Written on the occasion of Warren Buffett’s 93rd birthday (8/30/23):
The game taught me the game – Jesse Livermore
There are four perennial approaches to the stock game: value, macro, momentum and technical.
Value investing was founded by Ben Graham with the publication of Security Analysis in 1934. In 1949 Graham published a more popular treatment of the subject, The Intelligent Investor. Graham was the first to advise analyzing a company’s fundamentals rather than relying on reading the tape or insider tips. Graham was concerned with what could be reasonably measured in the present: current earnings, cash on the balance sheet, physical assets. This mostly led him to “cigar butts” i.e. declining businesses whose assets minus liabilities exceeded the current stock price.
Warren Buffett was a Graham disciple in his early years but ultimately transcended classical value investing. That’s because buying quantitatively cheap companies – usually based on the Price to Earnings ratio – frequently failed because it inclined toward value traps. In the 1987 Berkshire Hathaway Annual Report Buffett wrote this of his early investment style: “My punishment was an education in the economics of short-line farm implement manufacturers, third-place department stores, and New England Textile manufacturers.”
Buffett’s investment in Coke in 1988 was the defining moment of his evolution. Graham diehards thought that Buffett had given up the faith by paying 15 times earnings – a 30% premium to the market averages at the time. In 1989, Buffett had a $1 billion stake in Coke representing one third of Berkshire’s portfolio. In making this investment, Buffett moved away from focusing on current value factors toward emphasizing future value factors. In other words, he recognized that the true value of a business is based on the present value of all future cash flows – not just the very near ones. This moved him away from value traps and toward quality businesses that could grow and compound. It was the pivot that made him the greatest investor of all time and greatly contributed to the evolution of value investing.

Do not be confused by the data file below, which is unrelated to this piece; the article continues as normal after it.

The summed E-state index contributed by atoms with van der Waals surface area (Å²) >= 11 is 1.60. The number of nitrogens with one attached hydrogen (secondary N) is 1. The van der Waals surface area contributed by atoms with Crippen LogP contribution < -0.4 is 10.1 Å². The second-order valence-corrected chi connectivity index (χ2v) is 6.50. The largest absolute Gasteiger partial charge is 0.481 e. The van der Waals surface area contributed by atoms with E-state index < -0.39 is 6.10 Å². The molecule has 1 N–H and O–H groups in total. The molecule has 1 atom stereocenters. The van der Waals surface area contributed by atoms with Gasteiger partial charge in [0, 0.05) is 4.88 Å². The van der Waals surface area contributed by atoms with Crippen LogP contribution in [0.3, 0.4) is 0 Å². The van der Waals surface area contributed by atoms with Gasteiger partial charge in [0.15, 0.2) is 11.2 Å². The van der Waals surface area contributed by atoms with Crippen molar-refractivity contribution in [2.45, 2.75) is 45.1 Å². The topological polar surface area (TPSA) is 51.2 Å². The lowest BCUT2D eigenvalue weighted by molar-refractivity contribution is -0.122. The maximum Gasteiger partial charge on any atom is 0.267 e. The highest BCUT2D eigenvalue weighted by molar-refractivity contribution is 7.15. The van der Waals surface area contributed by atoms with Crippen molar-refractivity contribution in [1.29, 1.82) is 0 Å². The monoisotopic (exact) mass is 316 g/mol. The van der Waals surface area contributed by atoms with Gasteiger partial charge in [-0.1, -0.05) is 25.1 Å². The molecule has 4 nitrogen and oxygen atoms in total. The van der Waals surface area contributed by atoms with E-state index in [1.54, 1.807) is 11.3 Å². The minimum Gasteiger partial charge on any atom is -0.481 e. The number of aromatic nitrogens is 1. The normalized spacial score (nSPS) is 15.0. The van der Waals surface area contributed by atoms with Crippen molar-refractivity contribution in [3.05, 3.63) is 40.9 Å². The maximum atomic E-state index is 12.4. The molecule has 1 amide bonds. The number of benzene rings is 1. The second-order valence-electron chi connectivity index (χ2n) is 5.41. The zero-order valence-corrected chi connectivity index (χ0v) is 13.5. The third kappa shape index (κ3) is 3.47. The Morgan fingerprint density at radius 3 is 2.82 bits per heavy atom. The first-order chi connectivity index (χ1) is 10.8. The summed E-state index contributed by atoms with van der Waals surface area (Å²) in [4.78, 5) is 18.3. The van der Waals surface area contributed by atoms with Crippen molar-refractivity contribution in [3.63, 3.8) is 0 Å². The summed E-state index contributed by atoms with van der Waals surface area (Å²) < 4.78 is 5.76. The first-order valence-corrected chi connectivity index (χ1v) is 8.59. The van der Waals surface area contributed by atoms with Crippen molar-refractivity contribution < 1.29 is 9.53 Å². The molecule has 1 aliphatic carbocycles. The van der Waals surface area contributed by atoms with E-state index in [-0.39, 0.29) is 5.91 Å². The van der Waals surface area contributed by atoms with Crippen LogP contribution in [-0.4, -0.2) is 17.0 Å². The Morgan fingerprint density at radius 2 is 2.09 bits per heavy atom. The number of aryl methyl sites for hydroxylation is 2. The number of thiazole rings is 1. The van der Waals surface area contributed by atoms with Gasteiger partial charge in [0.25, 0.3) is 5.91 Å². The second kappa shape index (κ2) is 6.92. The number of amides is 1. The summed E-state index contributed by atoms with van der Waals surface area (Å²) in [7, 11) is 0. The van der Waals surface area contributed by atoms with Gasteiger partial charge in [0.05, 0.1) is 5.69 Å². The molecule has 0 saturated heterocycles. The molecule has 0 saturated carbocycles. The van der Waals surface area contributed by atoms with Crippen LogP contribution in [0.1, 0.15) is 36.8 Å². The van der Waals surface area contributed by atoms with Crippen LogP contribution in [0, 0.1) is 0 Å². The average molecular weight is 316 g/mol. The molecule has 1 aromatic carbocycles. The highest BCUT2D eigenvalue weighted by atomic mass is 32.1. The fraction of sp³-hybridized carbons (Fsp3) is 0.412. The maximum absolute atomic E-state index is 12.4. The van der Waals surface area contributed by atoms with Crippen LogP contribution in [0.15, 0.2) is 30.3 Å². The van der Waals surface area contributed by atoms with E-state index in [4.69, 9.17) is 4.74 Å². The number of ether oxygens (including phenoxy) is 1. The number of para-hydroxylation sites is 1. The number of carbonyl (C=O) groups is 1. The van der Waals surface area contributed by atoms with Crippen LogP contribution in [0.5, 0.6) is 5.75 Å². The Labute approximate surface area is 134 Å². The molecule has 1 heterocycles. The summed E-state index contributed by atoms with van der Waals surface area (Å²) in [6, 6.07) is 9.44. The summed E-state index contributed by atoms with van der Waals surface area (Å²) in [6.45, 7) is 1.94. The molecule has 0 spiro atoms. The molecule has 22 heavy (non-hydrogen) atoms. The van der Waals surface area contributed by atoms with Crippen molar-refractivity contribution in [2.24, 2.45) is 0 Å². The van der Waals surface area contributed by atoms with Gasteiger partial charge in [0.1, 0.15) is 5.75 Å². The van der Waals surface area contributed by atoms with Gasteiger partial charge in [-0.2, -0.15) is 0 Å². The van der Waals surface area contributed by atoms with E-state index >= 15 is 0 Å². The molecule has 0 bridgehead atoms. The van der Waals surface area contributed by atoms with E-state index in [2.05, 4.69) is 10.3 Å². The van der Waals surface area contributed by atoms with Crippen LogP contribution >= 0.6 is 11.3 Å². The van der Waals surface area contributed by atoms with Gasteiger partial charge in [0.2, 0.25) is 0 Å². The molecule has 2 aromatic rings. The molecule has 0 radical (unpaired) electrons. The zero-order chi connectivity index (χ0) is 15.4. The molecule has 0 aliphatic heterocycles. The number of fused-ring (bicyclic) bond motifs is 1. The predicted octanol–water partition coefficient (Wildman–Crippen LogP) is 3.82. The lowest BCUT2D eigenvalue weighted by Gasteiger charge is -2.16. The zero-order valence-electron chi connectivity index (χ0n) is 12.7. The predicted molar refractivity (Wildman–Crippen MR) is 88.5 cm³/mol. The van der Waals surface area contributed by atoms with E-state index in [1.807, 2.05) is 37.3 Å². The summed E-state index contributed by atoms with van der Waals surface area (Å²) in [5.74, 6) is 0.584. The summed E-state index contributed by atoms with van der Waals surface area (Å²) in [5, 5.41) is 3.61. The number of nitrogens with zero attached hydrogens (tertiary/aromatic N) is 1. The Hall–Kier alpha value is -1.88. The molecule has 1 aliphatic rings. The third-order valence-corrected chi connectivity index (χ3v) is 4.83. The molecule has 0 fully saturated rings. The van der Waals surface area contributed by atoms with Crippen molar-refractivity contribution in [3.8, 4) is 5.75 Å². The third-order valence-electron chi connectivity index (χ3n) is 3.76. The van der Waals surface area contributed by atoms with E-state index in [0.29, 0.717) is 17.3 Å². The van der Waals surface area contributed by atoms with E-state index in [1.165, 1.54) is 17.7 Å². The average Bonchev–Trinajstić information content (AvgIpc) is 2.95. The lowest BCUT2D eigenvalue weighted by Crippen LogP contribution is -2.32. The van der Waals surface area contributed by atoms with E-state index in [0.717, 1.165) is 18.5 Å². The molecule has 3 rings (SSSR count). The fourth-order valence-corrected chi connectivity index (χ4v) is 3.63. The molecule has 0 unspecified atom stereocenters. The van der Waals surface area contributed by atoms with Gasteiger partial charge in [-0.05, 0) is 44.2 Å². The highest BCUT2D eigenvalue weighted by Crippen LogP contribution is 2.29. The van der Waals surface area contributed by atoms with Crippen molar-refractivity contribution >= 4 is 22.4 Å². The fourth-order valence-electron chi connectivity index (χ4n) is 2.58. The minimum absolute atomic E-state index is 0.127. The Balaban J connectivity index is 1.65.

The most recent example of his evolution is the 2016 investment in Apple which had grown to a $119 billion position at the end of 2022 – similar in relation to the overall portfolio to the Coke position in 1989. (I have my concerns that Buffett may overstay his welcome in Apple; see “An Open Letter To Warren Buffett Re: AAPL”, August 3, 2023). Robert Hagstrom has done yeoman’s work chronicling Buffett’s evolution in superb books like The Warren Buffet Way (1994) and Warren Buffett: Inside The Ultimate Money Mind (2021).
Before Graham and Buffett, there was Jesse Livermore whose trading career and philosophy was captured in Reminiscences Of A Stock Operator, published in 1923. Jesse started off as a tape reader, trading in and out of stocks based on his feel for the tape. His mature philosophy – however – was to focus on “general conditions” and the primary trend. He learned not to concern himself with the daily fluctuations but to be focused on the bigger picture and trend: “The big money is not in the individual fluctuations but in the main movements – that is, not in reading the tape but in sizing up the entire market and its trend” (Reminiscences, Chapter V). In other words, Jesse wanted to be long in bull markets and short in bear markets. The defining moment of Jesse’s career was when he shorted the market in 1929. He had been bearish on the market for quite some time but got run over every time he tried to short. Until October when the market crashed and he made $100 million in one week.
In recent decades, momentum investing has become quite popular. The book that inaugurated this style is William O’Neil’s How To Make Money In Stocks, published in 1988. O’Neil was also the founder of Investor’s Business Daily which applied his philosophy to the market on a daily basis. O’Neil created an acronym – CANSLIM – which stood for the seven factors investors should focus on in stocks: Current and Annual earnings; New products; Supply of shares; Leaders; Institutional ownership; and the overall Market. In practice, O’Neil focused on stocks with high relative strength i.e. the stocks that were performing best at the moment. The greatest modern practitioner of momentum investing is Mark Minervini, author of Trade Like A Stock Market Wizard (2013) (I reviewed the book shortly after it came out: “A New Investment Classic”, November 3, 2013).
Momentum is the best way to make money fast. It’s also the best way to lose money fast. Its strength is being where the action is and owning the best performing stocks. Its weakness is frequently failing to distinguish between fads and sustainable trends. Being successful at this style means being able to ride the popular stocks of the moment while cutting losses quickly to avoid giving back all your gains when the party ends. Minervini – for example – places great emphasis on the discipline of quickly cutting one’s losers.
Finally, there is technical analysis. Technical analysis eschews fundamentals in favor of price and various derivatives. Technicians buy stocks in uptrends and avoid stocks in downtrends. They use derivatives of price such as moving averages, support and resistance, relative strength and many other more complex and obscure indicators. The premise of technical analysis is that trends persist. The criticism is that the past is no guarantee of the future. In my opinion, technical analysis is mainly history. It tells you what has happened but almost nothing about what is going to happen.